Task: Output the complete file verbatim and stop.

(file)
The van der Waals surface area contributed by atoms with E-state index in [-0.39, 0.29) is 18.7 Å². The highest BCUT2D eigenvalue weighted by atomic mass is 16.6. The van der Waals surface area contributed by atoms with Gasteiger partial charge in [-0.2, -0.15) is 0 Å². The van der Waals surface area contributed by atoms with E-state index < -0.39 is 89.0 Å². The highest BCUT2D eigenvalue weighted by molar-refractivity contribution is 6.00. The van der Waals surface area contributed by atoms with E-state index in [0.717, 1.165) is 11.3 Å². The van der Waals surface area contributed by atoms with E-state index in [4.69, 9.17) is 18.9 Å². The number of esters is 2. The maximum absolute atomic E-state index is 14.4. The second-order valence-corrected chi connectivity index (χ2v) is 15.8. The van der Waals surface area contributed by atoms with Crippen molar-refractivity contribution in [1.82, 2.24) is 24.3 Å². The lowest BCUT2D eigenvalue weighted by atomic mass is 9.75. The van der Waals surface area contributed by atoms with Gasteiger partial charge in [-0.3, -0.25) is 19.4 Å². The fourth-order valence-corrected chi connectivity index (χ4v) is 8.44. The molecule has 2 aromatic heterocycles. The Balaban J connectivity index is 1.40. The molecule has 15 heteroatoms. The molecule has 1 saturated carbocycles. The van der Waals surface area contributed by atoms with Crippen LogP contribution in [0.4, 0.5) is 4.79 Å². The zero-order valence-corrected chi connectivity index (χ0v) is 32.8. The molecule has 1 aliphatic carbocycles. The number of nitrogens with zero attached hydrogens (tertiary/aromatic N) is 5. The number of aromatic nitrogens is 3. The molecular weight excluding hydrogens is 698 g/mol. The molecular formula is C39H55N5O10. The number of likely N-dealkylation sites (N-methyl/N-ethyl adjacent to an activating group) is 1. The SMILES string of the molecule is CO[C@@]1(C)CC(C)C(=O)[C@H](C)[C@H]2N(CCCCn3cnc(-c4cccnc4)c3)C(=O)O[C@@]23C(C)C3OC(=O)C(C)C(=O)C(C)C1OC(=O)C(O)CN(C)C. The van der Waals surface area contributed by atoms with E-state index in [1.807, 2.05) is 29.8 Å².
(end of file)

The van der Waals surface area contributed by atoms with E-state index in [-0.39, 0.29) is 18.7 Å². The highest BCUT2D eigenvalue weighted by atomic mass is 16.6. The van der Waals surface area contributed by atoms with Gasteiger partial charge in [-0.2, -0.15) is 0 Å². The van der Waals surface area contributed by atoms with E-state index < -0.39 is 89.0 Å². The highest BCUT2D eigenvalue weighted by molar-refractivity contribution is 6.00. The van der Waals surface area contributed by atoms with E-state index in [0.717, 1.165) is 11.3 Å². The van der Waals surface area contributed by atoms with E-state index in [4.69, 9.17) is 18.9 Å². The number of esters is 2. The maximum absolute atomic E-state index is 14.4. The second-order valence-corrected chi connectivity index (χ2v) is 15.8. The van der Waals surface area contributed by atoms with Crippen molar-refractivity contribution in [1.82, 2.24) is 24.3 Å². The lowest BCUT2D eigenvalue weighted by atomic mass is 9.75. The van der Waals surface area contributed by atoms with Gasteiger partial charge in [-0.3, -0.25) is 19.4 Å². The fourth-order valence-corrected chi connectivity index (χ4v) is 8.44. The molecule has 2 aromatic heterocycles. The Balaban J connectivity index is 1.40. The molecule has 15 heteroatoms. The molecule has 1 saturated carbocycles. The van der Waals surface area contributed by atoms with Crippen LogP contribution in [0.4, 0.5) is 4.79 Å². The zero-order valence-corrected chi connectivity index (χ0v) is 32.8. The molecule has 1 aliphatic carbocycles. The number of nitrogens with zero attached hydrogens (tertiary/aromatic N) is 5. The number of aromatic nitrogens is 3. The molecular weight excluding hydrogens is 698 g/mol. The molecular formula is C39H55N5O10. The number of likely N-dealkylation sites (N-methyl/N-ethyl adjacent to an activating group) is 1. The SMILES string of the molecule is CO[C@@]1(C)CC(C)C(=O)[C@H](C)[C@H]2N(CCCCn3cnc(-c4cccnc4)c3)C(=O)O[C@@]23C(C)C3OC(=O)C(C)C(=O)C(C)C1OC(=O)C(O)CN(C)C. The van der Waals surface area contributed by atoms with E-state index in [1.807, 2.05) is 29.8 Å².